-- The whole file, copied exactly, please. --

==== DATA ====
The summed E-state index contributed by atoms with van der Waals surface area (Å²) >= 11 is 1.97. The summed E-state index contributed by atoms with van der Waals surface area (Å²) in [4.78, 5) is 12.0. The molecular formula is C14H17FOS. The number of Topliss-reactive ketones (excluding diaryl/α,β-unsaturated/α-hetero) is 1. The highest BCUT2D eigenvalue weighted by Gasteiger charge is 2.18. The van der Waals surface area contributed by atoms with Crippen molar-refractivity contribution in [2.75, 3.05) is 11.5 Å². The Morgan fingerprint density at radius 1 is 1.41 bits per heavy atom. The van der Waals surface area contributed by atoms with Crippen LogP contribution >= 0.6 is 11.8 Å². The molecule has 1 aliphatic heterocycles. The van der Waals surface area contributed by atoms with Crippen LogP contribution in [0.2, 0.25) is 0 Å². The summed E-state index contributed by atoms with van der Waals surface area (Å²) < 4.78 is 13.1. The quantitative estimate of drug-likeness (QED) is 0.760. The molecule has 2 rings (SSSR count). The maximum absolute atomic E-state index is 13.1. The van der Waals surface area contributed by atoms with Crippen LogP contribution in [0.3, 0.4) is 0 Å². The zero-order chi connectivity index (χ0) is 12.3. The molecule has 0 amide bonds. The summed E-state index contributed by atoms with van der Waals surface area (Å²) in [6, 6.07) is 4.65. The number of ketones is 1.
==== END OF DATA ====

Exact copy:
The summed E-state index contributed by atoms with van der Waals surface area (Å²) >= 11 is 1.97. The summed E-state index contributed by atoms with van der Waals surface area (Å²) in [4.78, 5) is 12.0. The molecular formula is C14H17FOS. The number of Topliss-reactive ketones (excluding diaryl/α,β-unsaturated/α-hetero) is 1. The highest BCUT2D eigenvalue weighted by Gasteiger charge is 2.18. The van der Waals surface area contributed by atoms with Crippen molar-refractivity contribution in [2.75, 3.05) is 11.5 Å². The Morgan fingerprint density at radius 1 is 1.41 bits per heavy atom. The van der Waals surface area contributed by atoms with Crippen LogP contribution >= 0.6 is 11.8 Å². The molecule has 1 aliphatic heterocycles. The van der Waals surface area contributed by atoms with Crippen LogP contribution in [0.2, 0.25) is 0 Å². The summed E-state index contributed by atoms with van der Waals surface area (Å²) < 4.78 is 13.1. The quantitative estimate of drug-likeness (QED) is 0.760. The molecule has 2 rings (SSSR count). The maximum absolute atomic E-state index is 13.1. The van der Waals surface area contributed by atoms with Crippen LogP contribution in [0.3, 0.4) is 0 Å². The zero-order chi connectivity index (χ0) is 12.3. The molecule has 0 amide bonds. The summed E-state index contributed by atoms with van der Waals surface area (Å²) in [6, 6.07) is 4.65. The number of ketones is 1.